As the industry readies for the Outdoor Retailer trade show in Salt Lake City this week, merchants said versatile looks, technical gear and cold-weather styles top their wish lists for fall ’14.
Freezing temperatures and snow across much of the country has clearly boosted sales in the past few weeks, brightening the retail mood. At the same time, many stores found themselves unprepared for the winter rush since they cut back on inventory this year.
“Most people will tell you that weather trumps everything,” said Geoff Brugler, owner of State College, Pa.-based Appalachian Ski & Outdoors. “After several seasons of mediocre winters, we started to get more conservative with our buying, [while] vendors are getting more conservative with their collections, so unfortunately, we’re missing sales. If we had a magic wand, we could do 20 percent more business.”
Brugler brought in new brands, including Kamik, to fill in the gaps. Going forward, the retailer plans to write larger backup orders for seasonal product.
“We are going to look at a three-year average and see where those numbers ought to be,” he said. “But I don’t know that we’re going to change that dramatically.”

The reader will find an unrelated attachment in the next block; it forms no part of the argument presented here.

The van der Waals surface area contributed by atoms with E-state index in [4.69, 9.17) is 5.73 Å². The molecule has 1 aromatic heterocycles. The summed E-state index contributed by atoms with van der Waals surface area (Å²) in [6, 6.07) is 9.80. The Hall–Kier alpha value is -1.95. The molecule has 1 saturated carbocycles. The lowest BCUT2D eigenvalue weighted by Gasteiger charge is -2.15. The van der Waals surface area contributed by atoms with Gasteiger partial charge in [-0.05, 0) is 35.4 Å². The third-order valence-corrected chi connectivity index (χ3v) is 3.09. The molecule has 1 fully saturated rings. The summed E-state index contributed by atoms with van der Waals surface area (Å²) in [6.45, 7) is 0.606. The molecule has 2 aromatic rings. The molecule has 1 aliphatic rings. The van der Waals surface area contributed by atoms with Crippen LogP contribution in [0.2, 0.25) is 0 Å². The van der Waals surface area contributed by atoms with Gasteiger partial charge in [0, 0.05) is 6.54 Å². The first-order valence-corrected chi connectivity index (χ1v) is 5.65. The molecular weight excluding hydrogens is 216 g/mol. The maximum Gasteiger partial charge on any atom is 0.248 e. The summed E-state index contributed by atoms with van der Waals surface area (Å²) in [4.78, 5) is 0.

Several retailers agreed that favorable conditions have changed the equation this year.
“We’ve been totally weather-driven,” said DeAnn Echols, owner of Great Outdoor Store in Sioux Falls, S.D. “We had phenomenal success with Sorel. Waterproof and warm was very important to our customer, and Sorel gave them fashion but also the awesome function. It usually takes a little time for trends to come our way, but now [the brand] is a hit and we’re really glad to see that.” Other winners at the store have been winter boots from Bogs and tall leather styles from Patagonia and Olukai, particularly on the women’s side.
Echols said most of her order writing will happen at OR, and she intends to ramp up her stock of key brands.
“I plan to have some backup orders on Sorel,” she said. “We tried to get more in our shop for our customers, and they were blown out. I also want to see what’s out there for early fall and transition, and [will consider] expanding on insulated looks.”
Other retailers said they see nothing but upside to this winter’s early cold and snowfall.
“It’s been tremendous. The weather we’ve had is perfect for the outdoor season here. Cold and snowy makes for good sales of footwear,” said Rick Brigham, technical footwear buyer for The Outpost in Holland, Mich. Technical styles from Salomon, Asolo and Ahnu have been strong for his shop, as has the Oboz brand.
“The [customers] love the Oboz footbed. We’ve tried to communicate that to other brands: Put a good footbed in your shoe and you’ve got a sale,” he said.
While Brigham has been pleased with the store’s position on cold-weather boots going into January, he plans to tweak the look of his assortment for fall ’14. “You’re going see more color in technical boots, with more purples, teals and burgundies in the women’s product, with Ahnu especially,” he said.
Most other buyers surveyed said they are looking to make changes to their selections, too, including adding more lifestyle pieces.